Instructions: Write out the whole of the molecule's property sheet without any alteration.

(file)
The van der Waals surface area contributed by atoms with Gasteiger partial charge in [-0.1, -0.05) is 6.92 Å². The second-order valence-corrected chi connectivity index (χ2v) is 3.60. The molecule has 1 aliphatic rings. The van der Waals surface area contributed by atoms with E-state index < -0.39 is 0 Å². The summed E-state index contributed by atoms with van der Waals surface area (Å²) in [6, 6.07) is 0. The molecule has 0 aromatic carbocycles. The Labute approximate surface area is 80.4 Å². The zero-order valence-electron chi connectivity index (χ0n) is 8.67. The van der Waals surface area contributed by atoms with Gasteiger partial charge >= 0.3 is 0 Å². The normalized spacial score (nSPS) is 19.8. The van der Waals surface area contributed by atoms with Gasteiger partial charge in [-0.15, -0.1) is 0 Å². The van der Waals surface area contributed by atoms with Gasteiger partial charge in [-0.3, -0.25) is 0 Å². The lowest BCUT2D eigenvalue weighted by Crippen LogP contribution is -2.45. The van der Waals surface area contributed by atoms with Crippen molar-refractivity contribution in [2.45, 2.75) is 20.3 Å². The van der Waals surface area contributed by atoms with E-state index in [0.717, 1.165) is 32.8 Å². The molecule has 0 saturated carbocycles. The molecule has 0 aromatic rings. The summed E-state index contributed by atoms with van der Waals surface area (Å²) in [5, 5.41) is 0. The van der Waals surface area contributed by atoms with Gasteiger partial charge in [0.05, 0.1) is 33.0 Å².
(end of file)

The van der Waals surface area contributed by atoms with Gasteiger partial charge in [-0.1, -0.05) is 6.92 Å². The second-order valence-corrected chi connectivity index (χ2v) is 3.60. The molecule has 1 aliphatic rings. The van der Waals surface area contributed by atoms with E-state index < -0.39 is 0 Å². The summed E-state index contributed by atoms with van der Waals surface area (Å²) in [6, 6.07) is 0. The molecule has 0 aromatic carbocycles. The Labute approximate surface area is 80.4 Å². The zero-order valence-electron chi connectivity index (χ0n) is 8.67. The van der Waals surface area contributed by atoms with Gasteiger partial charge >= 0.3 is 0 Å². The normalized spacial score (nSPS) is 19.8. The van der Waals surface area contributed by atoms with Gasteiger partial charge in [-0.15, -0.1) is 0 Å². The van der Waals surface area contributed by atoms with Gasteiger partial charge in [-0.3, -0.25) is 0 Å². The lowest BCUT2D eigenvalue weighted by Crippen LogP contribution is -2.45. The van der Waals surface area contributed by atoms with Crippen molar-refractivity contribution in [2.45, 2.75) is 20.3 Å². The van der Waals surface area contributed by atoms with E-state index in [0.717, 1.165) is 32.8 Å². The molecule has 0 saturated carbocycles. The molecule has 0 aromatic rings. The summed E-state index contributed by atoms with van der Waals surface area (Å²) in [5, 5.41) is 0. The van der Waals surface area contributed by atoms with Gasteiger partial charge in [0.05, 0.1) is 33.0 Å².